In sum, it is clear that a vast operation is underway, not just to collect evidence against Sri Lanka but to set the groundwork to help prosecute Sri Lankans before various national and international forums. To the best of my knowledge, the founding statutes of the UNHRC, as well as the OHCHR, do not give enforcement capabilities to these institutions to prosecute or assist in the prosecution of people for violations of human rights and other offences.

Their respective mandates to protect and promote human rights are to be carried out with the consent of all nations concerned and in a spirit of “cooperation and constructive international dialogue.” Therefore, through the impugned mechanism the OHCHR has now arguably expanded its mandate to include an enforcement component, seemingly without any debate or discussion of the matter before the Council.

To turn to the government’s response, in the introductory paragraphs of the said document, the government rejects both resolution 46/1 as well as the High Commissioner’s report on grounds that they violate the UN’s founding principles. However, for much of the remainder of the report (which runs to 16 pages) the government enumerates the various things it has been doing to implement various provisions of the resolutions. For instance, the government discusses the work being done under the Office on Missing Persons, Office for Reparations, and so on.

On the OMP, the report states inter alia: “The OMP conducted panels of inquiries as part of the verification process. More than 89% of persons (1207 of 1370 applicants invited for inquiries) met with members of the panel and their testimonials were recorded.” (A/HRC/51/G/1, 9th September 2022, para 46)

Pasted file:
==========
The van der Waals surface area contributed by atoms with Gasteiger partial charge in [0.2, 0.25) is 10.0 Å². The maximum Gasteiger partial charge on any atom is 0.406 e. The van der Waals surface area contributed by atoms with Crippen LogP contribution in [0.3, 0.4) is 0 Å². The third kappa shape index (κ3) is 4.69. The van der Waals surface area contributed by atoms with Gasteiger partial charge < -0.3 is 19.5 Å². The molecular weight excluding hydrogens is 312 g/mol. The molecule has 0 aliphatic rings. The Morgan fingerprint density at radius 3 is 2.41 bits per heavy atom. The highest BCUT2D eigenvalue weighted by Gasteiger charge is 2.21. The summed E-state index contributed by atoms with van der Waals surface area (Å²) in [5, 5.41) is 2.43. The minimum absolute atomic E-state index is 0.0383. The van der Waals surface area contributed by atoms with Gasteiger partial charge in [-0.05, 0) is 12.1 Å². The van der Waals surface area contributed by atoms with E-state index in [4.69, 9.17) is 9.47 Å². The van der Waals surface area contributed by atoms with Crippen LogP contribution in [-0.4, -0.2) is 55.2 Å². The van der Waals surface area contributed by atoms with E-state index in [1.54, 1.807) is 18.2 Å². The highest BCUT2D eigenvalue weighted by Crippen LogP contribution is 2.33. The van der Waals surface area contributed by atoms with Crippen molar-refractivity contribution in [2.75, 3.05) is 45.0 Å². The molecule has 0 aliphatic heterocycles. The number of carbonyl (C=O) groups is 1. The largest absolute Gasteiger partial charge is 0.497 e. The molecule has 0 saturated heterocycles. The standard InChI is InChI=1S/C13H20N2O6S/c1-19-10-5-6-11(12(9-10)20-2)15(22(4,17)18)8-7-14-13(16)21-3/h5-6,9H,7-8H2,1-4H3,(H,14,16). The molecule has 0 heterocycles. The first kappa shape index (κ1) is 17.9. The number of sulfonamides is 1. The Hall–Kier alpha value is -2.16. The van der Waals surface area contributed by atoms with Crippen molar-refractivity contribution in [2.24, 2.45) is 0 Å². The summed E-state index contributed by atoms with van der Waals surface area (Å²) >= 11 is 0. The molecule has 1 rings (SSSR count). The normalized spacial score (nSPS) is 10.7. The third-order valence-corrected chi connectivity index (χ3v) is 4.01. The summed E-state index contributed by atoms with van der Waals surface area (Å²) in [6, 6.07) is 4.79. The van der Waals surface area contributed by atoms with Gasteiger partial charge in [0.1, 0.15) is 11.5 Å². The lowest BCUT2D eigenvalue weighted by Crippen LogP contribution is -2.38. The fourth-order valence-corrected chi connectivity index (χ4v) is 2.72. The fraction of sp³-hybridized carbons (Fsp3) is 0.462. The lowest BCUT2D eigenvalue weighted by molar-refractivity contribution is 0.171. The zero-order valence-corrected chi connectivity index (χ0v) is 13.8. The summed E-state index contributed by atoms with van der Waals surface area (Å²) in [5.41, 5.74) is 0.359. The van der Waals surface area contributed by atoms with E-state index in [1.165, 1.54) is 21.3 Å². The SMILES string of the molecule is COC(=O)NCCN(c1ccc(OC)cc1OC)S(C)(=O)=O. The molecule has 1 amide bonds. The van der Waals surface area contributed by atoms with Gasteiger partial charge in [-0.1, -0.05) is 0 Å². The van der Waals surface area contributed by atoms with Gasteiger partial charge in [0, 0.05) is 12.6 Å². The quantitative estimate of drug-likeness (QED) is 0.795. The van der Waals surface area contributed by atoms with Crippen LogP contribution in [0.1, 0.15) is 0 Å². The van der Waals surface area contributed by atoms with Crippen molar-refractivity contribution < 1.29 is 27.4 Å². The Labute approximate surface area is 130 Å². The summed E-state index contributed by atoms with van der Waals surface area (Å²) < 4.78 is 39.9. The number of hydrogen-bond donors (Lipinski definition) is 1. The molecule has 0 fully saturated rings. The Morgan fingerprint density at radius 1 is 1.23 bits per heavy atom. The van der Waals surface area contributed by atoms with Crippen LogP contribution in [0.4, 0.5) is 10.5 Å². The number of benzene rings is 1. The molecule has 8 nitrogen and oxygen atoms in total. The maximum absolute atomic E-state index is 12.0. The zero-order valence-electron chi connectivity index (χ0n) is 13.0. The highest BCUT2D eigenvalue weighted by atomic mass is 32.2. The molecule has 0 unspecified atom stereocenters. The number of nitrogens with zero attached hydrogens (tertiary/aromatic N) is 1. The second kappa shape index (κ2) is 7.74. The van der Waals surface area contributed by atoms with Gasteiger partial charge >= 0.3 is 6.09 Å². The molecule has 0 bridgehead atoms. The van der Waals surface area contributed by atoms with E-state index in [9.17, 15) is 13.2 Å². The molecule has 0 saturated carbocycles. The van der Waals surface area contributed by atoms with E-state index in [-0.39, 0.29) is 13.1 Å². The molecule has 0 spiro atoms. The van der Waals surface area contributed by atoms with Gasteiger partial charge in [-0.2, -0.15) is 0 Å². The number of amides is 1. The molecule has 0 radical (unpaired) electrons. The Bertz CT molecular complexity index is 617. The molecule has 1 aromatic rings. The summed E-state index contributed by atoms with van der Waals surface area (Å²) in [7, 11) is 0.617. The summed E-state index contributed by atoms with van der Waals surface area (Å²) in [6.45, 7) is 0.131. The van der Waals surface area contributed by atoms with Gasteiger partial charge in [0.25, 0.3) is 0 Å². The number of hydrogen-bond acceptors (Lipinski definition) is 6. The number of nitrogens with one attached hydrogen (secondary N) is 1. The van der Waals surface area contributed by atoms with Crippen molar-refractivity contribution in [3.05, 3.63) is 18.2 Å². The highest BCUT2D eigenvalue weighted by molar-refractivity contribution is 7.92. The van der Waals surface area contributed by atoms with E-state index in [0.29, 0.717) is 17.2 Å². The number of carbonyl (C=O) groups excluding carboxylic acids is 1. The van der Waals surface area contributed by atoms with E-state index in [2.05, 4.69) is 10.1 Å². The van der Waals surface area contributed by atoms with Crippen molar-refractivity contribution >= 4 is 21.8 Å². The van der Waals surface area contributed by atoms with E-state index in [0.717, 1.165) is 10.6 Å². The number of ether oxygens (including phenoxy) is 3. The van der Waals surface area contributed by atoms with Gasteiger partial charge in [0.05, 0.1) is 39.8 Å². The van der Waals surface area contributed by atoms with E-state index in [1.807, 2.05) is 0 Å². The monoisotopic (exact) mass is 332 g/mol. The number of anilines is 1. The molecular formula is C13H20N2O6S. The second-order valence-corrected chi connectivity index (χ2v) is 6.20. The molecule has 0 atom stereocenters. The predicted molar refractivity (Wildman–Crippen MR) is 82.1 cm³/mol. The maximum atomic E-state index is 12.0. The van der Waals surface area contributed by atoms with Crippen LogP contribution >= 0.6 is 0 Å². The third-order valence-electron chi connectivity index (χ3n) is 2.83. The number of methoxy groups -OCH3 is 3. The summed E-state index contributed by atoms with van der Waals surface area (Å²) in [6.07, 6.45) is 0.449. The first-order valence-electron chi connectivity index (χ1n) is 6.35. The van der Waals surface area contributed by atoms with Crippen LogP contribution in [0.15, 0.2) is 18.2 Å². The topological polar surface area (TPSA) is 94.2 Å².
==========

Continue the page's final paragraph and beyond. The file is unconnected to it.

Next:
Meanwhile, on the Office for Reparations, the report says, “The office processed 5964 claims for payment, by the end of 2021, and paid a sum of Rs. 399.8 million in settlement, out of the allocated sum of Rs. 800 million….Upto the end of 2022, the OR received Rs. 226 million to pay compensation and 2097 claims were settled utilizing Rs. 153 million.” (para 56)

In sum, even though the government has nominally rejected resolution 46/1 and by extension resolution 30/1 as well, the government is expending great energy, including enormous sums of money, to comply with various provisions of those resolutions.

Assessment of the policy

The Singarasa case establishes that the President, when conducting foreign policy, is exercising the power conferred under Article 33 (f) of the Constitution. One cannot suppose that it is consistent with the Constitution to comply with the provisions of a resolution that the Government itself considers to be in violation of the founding principles of the UNHRC.

Admittedly, a resolution of the UNHRC does not rise to the level of a treaty or covenant. However, there should now be a serious debate in this country about whether the reasoning above should apply to such resolutions which continue to target Sri Lanka on the world stage.

Furthermore, if, as I have suggested, the OHCHR has expanded its mandate by exploiting the provisions of Resolution 46/1 to acquire capabilities that were never envisioned in the relevant founding statutes, permitting such conduct to continue has the potential to set precedents in customary international law, with grave consequences for Sri Lanka, as well as other nations.